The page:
Common arterial trunk in a cat: a high-resolution morphological analysis with micro-computed tomography

S. Nakao, A.j. Atkinson, T. Motomochi, D. Fukunaga, H. Dobrzynski

Research output: Contribution to journalArticlepeer-review

69 Downloads (Pure)

Abstract

A 6-month-old female cat presented with respiratory distress. Physical examination showed a grade 5/6 holosystolic murmur with prominent precordial impulse over the left cranial chest wall. Echocardiography revealed bilateral hypertrophy of the ventricular walls, a dilated ascending aorta overriding the interventricular septum, a membranous ventricular septal defect and no obvious pulmonary trunk or pulmonary artery branches. Turbulent blood flow was detected around the ventricular septal defect and ascending aorta. Follow-up assessment, 12 months later, revealed marked and progressive biatrial dilation and biventricular hypertrophy. Four months after that, the cat died of severe congestive heart failure. To make a definitive postmortem diagnosis, we performed contrast enhanced micro-computed tomography (CT) on the ex vivo heart with micron-scale spatial resolution imaging and three-dimensional reconstruction. Micro-computed tomography analysis confirmed a common arterial trunk that bifurcated into the left pulmonary artery and aorta 5-mm distally from the truncal valve. The pulmonary trunk was absent. Slightly distal to the first branching, the common arterial trunk further branched into the right pulmonary artery and ascending aorta, indicating the aortic dominant form. Although CT angiography would be a preferred imaging modality for living animals, micro-computed tomography is a valuable tool for the ex vivo diagnosis of complex cardiac anomaly, such as presented in this cat.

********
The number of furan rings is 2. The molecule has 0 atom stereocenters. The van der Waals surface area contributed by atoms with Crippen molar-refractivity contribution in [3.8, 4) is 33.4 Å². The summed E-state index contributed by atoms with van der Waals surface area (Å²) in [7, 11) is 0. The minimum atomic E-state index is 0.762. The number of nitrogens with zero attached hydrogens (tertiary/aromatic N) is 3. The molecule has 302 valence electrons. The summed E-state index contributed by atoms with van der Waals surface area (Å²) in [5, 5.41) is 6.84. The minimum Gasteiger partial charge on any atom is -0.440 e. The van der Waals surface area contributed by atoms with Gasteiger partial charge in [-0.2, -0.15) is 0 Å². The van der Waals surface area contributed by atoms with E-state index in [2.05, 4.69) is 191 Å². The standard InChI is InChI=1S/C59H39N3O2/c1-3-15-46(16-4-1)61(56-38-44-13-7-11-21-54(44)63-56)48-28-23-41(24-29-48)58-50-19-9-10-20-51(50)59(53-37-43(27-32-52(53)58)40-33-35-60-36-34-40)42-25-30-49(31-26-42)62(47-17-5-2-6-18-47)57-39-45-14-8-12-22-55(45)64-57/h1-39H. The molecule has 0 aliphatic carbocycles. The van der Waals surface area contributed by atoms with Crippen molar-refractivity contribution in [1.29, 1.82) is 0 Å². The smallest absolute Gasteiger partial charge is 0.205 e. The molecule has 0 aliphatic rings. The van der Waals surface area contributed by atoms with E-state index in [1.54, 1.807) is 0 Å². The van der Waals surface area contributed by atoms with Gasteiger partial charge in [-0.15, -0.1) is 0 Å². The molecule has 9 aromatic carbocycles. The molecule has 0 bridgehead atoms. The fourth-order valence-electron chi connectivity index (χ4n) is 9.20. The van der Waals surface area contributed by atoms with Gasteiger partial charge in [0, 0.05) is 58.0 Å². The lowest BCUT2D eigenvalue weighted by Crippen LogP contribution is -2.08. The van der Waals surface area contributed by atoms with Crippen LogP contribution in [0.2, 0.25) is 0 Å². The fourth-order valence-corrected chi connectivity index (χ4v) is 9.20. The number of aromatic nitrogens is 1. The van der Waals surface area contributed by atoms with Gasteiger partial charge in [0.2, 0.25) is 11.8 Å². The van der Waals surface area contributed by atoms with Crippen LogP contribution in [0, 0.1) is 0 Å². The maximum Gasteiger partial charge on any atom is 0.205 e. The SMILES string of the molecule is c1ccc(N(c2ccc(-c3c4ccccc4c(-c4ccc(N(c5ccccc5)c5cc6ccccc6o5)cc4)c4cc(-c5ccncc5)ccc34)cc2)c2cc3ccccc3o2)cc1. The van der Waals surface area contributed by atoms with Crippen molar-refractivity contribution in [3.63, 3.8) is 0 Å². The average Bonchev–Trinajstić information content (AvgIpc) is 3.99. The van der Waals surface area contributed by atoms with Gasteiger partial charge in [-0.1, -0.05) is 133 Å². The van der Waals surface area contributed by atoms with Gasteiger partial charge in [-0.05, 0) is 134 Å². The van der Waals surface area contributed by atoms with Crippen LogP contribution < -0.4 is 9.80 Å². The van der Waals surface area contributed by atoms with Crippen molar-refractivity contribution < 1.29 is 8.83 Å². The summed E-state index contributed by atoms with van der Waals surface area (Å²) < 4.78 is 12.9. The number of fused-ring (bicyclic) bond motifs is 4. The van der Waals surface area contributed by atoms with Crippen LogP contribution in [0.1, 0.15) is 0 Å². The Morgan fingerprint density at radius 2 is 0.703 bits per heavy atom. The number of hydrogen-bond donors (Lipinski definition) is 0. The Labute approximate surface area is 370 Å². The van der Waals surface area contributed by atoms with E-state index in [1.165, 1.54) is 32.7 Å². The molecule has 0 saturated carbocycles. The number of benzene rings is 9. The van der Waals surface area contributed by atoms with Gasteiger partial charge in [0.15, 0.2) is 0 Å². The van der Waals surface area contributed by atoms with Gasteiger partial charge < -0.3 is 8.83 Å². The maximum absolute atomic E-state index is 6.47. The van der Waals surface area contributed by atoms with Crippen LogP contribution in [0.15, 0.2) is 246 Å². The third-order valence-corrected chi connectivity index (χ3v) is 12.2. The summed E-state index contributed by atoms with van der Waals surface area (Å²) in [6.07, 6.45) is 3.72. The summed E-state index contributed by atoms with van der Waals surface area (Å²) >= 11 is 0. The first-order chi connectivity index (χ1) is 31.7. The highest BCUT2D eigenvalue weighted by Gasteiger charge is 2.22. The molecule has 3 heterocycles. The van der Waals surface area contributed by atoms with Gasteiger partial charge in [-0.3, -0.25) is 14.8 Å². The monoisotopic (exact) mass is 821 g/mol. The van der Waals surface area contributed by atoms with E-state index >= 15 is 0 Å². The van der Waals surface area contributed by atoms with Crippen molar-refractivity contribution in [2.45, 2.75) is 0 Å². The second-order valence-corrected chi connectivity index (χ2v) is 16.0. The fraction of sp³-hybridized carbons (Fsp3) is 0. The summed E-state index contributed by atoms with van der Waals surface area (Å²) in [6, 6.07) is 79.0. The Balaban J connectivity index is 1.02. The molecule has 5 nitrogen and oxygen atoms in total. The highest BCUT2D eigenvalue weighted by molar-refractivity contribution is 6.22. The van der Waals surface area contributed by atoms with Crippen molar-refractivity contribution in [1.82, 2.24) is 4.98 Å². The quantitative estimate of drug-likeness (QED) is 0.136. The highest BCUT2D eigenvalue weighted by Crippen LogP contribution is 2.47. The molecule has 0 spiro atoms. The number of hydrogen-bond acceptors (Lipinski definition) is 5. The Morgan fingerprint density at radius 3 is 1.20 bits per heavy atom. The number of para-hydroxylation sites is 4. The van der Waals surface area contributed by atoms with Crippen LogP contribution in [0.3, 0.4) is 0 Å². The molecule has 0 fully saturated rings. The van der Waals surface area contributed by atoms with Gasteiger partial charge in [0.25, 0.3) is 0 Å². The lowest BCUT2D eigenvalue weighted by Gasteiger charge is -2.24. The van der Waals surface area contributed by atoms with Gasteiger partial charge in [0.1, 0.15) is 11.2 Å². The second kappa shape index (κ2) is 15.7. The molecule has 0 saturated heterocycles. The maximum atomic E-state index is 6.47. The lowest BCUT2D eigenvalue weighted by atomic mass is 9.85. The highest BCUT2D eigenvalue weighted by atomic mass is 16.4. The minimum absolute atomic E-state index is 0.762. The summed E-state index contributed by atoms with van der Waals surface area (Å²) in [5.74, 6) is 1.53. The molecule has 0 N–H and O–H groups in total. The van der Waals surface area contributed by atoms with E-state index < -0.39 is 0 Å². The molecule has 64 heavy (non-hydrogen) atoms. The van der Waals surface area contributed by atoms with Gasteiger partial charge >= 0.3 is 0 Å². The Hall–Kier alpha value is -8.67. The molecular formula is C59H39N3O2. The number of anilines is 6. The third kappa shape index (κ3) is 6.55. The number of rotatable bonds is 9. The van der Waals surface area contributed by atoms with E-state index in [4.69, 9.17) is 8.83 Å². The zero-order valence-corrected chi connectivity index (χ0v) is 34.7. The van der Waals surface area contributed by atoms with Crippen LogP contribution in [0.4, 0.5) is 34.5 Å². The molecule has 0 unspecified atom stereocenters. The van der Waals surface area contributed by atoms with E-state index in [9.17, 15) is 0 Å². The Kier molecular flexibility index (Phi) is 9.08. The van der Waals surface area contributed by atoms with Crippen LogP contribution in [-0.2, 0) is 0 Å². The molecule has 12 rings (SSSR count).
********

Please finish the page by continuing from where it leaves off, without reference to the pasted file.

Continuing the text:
Original languageEnglish
Pages (from-to)8-15
JournalJournal of Veterinary Cardiology
Volume34
Early online date21 Dec 2020
DOIs
Publication statusPublished - 21 Dec 2020

Fingerprint

Dive into the research topics of 'Common arterial trunk in a cat: a high-resolution morphological analysis with micro-computed tomography'. Together they form a unique fingerprint.

Cite this